Did you genuinely enjoy Spanish though? There's a huge difference when you study about matters you really have interest in. As for Japanese, it's always helpful to start with the basics. Memorization and then dumping doesn't work becase you're not really studying to pass an exam (even if you are). What you're trying to do by learning a language is internalizing it in order to communicate your thoughts into words and vice versa. That said, you still have to go through the whole process from the start and there no shortcuts. Learning your hiragana, katakana, basic sentence structures, conjugation, and a few nouns and verbs at a time. Try to utilize the limited vocabulary you've learned in order to truly internalize them instead of memorizing new ones and just forgetting them again.


Yeah I really did try. I've never been good with things like that though. With Japanese the times I've tried to learn it I started with the kana and then moved to kanji, learned from beginner books and tried different programs and flash cards too. I was really invested for quite some time. In the end I gave up. Some people just suck at languages, I'm one of them. Maybe... and that's a big maybe, I'd be better if I had full immersion in Japan, but of course that's not going to happen. But it'd probably be the only way I would even have a hope of learning.


One of my teachers uses something called TPRS (Teaching Proficiency Through Reading and Storytelling). He teaches on italki and is also someone who learned Japanese as a 2nd language. It might be helpful in your case.
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Posted 10/24/16 , edited 10/24/16
For the main, time, which includes time management/self-discipline which I am really bad at so not a good self-learner!

A couple of years ago I did attend a Japanese language taster session, with a view to taking up the course - anyone was much younger than me and seemed to learn so much faster - I was honestly too daunted to return...
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Posted 10/24/16 , edited 10/24/16
I've self studied Japanese for 3 or 4 years now and can follow and respond well enough in casual conversation, watch shows or the news and get the basics of what's going on, and read through grade school level materials with relative ease. With that being said, I felt I hit a wall in terms of being able to teach myself, needing more structure and actual input as to what I'm doing right or wrong or what I should be doing. Everyone constantly says to find a Japanese person to speak with, but where I live that is actually quite difficult. As for the internet, I have enough trouble keeping a conversation going with people I know let alone a perfect stranger thousands of miles away from a completely different background.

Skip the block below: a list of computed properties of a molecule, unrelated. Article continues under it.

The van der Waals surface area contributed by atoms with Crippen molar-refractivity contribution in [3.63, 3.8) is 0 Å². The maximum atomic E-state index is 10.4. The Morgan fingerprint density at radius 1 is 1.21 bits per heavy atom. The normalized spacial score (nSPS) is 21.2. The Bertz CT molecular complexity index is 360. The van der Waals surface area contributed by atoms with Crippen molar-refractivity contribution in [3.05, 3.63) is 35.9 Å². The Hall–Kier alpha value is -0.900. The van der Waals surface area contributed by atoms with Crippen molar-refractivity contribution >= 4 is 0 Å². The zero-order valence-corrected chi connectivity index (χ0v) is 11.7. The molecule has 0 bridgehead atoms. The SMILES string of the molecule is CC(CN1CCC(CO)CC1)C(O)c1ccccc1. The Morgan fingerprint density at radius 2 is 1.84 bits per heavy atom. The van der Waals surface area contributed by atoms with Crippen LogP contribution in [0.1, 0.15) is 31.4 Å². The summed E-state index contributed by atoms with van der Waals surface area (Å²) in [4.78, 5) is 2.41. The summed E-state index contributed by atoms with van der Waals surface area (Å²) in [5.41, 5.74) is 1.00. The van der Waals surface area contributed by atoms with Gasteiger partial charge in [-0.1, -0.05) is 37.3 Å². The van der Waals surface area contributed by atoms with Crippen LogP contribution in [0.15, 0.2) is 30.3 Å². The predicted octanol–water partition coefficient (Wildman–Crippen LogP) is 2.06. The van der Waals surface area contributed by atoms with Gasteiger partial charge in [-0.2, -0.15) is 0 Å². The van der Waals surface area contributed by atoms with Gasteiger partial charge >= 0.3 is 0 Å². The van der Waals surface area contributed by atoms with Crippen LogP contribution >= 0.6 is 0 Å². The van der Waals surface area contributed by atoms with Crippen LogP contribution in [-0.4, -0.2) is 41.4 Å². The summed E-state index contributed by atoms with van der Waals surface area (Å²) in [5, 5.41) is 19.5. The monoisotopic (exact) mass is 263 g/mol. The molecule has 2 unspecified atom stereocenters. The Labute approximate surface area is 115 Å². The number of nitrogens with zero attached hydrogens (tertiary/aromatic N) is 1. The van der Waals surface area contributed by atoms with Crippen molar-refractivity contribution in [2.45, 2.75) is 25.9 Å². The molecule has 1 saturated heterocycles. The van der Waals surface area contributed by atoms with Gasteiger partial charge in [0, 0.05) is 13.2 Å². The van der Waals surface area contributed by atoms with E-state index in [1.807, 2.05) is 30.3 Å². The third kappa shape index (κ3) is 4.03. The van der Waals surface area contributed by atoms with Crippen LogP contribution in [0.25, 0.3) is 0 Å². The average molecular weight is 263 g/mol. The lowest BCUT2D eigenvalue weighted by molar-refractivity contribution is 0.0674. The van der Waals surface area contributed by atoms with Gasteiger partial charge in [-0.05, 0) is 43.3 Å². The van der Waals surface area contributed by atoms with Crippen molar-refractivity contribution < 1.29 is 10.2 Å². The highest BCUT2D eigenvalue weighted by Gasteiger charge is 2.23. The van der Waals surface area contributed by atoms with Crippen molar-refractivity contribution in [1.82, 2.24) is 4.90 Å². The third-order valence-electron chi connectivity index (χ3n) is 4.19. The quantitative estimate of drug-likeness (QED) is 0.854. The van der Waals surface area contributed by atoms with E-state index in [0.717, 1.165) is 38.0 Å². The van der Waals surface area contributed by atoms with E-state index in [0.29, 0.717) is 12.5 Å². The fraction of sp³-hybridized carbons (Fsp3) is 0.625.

If resources and time weren't an issue it'd be a different story but unless I literally have a Japanese person move in next door I don't see any viable reason to go out of my way to continue learning; my day to day life has no reliance on Japanese at all. I'll probably just keep chugging along, picking up bits and pieces until I'm satisfied with my understanding of the language. Maybe it's more of an issue of just not being able to put myself out there or procrastination, at this point, not sure myself lol.
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29 / F
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Posted 10/24/16
I'm interested in learning languages in general, especially in learning japanese. But why haven't I done this already? Because it's hard to motivate yourself to learn things that require a lot of effort, people should know this.

I mean, most people have a hard time in school, which are things that actually help you progress in your life and actually are mandatory. So learning non-mandatory things that you don't really need to do (which as well requires more effort than school itself) is therefore without a doubt something most people won't do.


Ocale wrote:

Effort.

Also, I would feel like a disgusting weeb.





guitarzim22 wrote:

1. I'd feel like a weeaboo.


Why?

Trying to talk japanese and throwing typical anime terms in public possibly gives a "weeaboo" impression. But actually putting in the effort to learn the language is like the opposite of a weeaboo.
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42 / M
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Posted 10/24/16